The annual Mississippi River Forum, sponsored by the National Park Service, with support from the Mississippi River Fund and the McKnight Foundation, was held May 17 at the Science Museum in St. Paul.
The room was packed with about 120 people with a keen interest in water quality.
That is, packed with folks representing the forestry service and other natural resources, watersheds, Minnesota Pollution Control Agency, Department of Public Health, university Extension and overall conservation interests.
Sadly, there were no farm groups in attendance.
I know, given our late winter and narrow planting window, farmers were possibly in fields. We can use that reasoning.
That's why we have farm organizations with staffs. And I know that lots of those hard-working folks were at the state capitol so farm voices would be heard there, too.
Yet, when it comes to water quality, it was not lost on this audience on May 17 that there were NO farmers there. A couple people commented on the billboards they saw as they came into town. Billboards that featured farmers on them, saying how much they cared about their environment. But no farmers were at this annual meeting that talked about the major water quality issues of our state.
Farmers might not live near the Mississippi. However, their crop and livestock/poultry management practices eventually impact its water quality in some way as water flows into it from their watersheds.
Minnesota is unique in that all the water we have here, that's it. No water flows into our state; it flows out. What we get, we get from the sky.
Items shared at this meeting include:
-80% of the sediment comes from the Minnesota River basin and 85% of that comes from agricultural land.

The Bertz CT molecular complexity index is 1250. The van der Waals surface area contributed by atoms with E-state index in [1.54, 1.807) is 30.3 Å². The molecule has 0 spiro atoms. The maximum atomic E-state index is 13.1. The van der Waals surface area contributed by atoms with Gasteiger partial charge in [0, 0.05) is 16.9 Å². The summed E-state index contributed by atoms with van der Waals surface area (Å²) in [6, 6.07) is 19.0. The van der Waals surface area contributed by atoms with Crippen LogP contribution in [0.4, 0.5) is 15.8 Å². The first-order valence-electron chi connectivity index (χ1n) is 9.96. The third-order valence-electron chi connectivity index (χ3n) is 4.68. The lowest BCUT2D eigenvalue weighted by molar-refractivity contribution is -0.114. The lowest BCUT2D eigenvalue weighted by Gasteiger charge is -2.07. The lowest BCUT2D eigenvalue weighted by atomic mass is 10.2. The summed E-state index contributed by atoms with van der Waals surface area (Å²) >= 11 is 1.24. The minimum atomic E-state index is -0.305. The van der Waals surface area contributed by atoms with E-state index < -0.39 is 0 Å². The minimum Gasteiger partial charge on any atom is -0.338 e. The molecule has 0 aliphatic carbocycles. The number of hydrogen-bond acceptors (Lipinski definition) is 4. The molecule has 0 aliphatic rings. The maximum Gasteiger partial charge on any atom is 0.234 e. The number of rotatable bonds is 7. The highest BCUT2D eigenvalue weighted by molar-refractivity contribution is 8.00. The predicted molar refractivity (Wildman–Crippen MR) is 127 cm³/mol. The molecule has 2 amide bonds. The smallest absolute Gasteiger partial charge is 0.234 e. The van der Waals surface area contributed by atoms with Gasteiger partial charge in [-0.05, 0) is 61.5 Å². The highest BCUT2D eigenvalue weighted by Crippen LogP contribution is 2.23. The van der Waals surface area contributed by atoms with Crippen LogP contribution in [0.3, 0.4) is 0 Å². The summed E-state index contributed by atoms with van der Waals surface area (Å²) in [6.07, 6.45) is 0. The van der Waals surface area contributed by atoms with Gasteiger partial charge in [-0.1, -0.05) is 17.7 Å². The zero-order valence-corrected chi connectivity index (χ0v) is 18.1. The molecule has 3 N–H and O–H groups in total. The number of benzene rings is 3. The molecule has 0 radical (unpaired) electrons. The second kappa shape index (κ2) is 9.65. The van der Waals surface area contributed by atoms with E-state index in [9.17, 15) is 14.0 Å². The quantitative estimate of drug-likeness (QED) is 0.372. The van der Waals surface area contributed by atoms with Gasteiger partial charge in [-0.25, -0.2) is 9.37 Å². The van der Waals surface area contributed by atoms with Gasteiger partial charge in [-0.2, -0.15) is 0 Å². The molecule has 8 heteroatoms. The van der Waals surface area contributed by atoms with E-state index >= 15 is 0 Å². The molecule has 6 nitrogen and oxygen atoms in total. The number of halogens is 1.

-Lake Pepin is unique. It's been collecting sediment from several sources for 10 million years. Seventy percent of that sediment has been from non-field sources—ie.—streambanks that are eroding at an unnatural rate. Lake Pepin is special because it's been collecting erosion from bluffs. And the major cause of that erosion? Artificial drainage. Research looking at 21 watersheds shows that between two periods, 1940-1975, and 1976 and 2009, waterflow has increased 75% in the latter period. Precipitation, cropping conversions and artificial drainage have made impacts.
-Farmers want to point to science to prove their points, yet sometimes discard the science that is already available. Granted, research and discovery is ongoing. Yet if "facts are facts," some still choose to ignore them.
The farming community has done so much to educate itself about water quality issues and to "be at the table."
It's so vitally important that we continue to do so. Especially when we have the opportunity to visit with so many who value many of the same things we do about the state.
Let's make sure we do not miss future meetings such as this one.